English publication

Verrips, G.H., Vogels, A.G.C., Koopman, H.M., Theunissen, N.C.M., Kamphuis, R.P., Wit, J.M., & Verloove-Vanhorick, S.P. (1999).  Measuring health-related quality of life in a child population.  European Journal of Public Health,  9(3), 188-193.


The 56-item TNO-AZL-Child-Quality-Of-Life (TACQOL) questionnaire was developed to meet the need for a reliable and valid instrument for measuring Health Related Quality of Life (HRQoL) in children. HRQoL was defined as health status in seven domains plus emotional responses to problems in health status. The TACQOL explicitly offers respondents the possibility of differentiating between their functioning and the way they feel about it. The aims of the study were threefold: to evaluate psychometric performance of the TACQOL in the general population, to evaluate the relationship between Parent Forms and Child Forms and to obtain additional information about validity. A random sample of 1789 parents of 6-11 year olds completed the TACQOL (response rate 71%), as well as 1159 8-11 year olds themselves (response rate 69%). Multiple correspondence analyses showed that item response categories were ordinal and that the TACQOL scales may be regarded as metric. Cronbach's alpha ranged from .65 to .84. Only 57% of reported health status problems were associated with negative emotions. Intraclass correlation coefficients between Parent Forms and Child Forms ranged from .44 to .61. Pearson’s correlation coefficients between TACQOL and KINDL ranged from .24 to .59. Univariate analyses of variance showed that children with chronic diseases and children receiving medical treatment had lower TACQOL scores than healthy children. The study showed that with the TACQOL children's HRQoL can be measured in a reliable and valid way.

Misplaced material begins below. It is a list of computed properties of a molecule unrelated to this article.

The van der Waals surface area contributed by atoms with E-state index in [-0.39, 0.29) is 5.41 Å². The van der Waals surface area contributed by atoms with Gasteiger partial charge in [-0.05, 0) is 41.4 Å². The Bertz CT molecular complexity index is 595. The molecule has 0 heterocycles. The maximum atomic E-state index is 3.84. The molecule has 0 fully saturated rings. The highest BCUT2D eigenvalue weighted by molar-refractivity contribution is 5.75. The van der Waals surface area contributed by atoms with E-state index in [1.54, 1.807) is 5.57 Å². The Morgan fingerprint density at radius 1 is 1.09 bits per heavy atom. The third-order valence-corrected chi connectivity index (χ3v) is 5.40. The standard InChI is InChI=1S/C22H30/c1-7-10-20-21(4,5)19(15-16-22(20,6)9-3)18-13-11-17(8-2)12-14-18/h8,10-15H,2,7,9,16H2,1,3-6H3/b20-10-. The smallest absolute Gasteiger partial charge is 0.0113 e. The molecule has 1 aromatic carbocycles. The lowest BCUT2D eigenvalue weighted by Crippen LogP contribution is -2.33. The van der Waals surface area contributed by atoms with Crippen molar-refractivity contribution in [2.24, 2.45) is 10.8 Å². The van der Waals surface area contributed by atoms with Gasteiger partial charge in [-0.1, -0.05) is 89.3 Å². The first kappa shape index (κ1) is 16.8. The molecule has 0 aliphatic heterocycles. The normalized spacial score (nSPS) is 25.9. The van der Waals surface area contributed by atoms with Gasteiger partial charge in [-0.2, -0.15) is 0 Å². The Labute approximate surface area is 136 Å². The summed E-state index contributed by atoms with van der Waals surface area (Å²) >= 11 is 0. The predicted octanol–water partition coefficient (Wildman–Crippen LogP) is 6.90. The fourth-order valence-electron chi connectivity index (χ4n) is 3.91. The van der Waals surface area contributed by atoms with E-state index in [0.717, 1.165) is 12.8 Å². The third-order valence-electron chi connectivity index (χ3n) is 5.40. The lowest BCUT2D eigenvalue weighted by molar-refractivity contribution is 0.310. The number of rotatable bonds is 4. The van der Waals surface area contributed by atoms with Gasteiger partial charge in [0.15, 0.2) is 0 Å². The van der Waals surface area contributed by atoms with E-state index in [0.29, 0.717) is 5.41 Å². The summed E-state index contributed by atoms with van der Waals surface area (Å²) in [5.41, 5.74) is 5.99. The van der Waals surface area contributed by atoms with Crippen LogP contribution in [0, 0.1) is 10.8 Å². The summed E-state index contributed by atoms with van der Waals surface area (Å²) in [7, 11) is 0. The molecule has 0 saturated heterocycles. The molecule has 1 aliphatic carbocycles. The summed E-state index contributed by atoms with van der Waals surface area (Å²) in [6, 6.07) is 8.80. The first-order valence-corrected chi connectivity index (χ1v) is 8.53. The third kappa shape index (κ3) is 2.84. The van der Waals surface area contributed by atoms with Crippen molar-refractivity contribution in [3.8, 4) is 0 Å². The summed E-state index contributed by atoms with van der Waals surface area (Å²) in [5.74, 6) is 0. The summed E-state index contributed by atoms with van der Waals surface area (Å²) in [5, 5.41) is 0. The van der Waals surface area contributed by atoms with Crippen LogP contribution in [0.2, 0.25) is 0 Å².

children; health status; measurement; quality of life;

picture of N.C.M. Theunissen

Last updated on 12 February, 2015.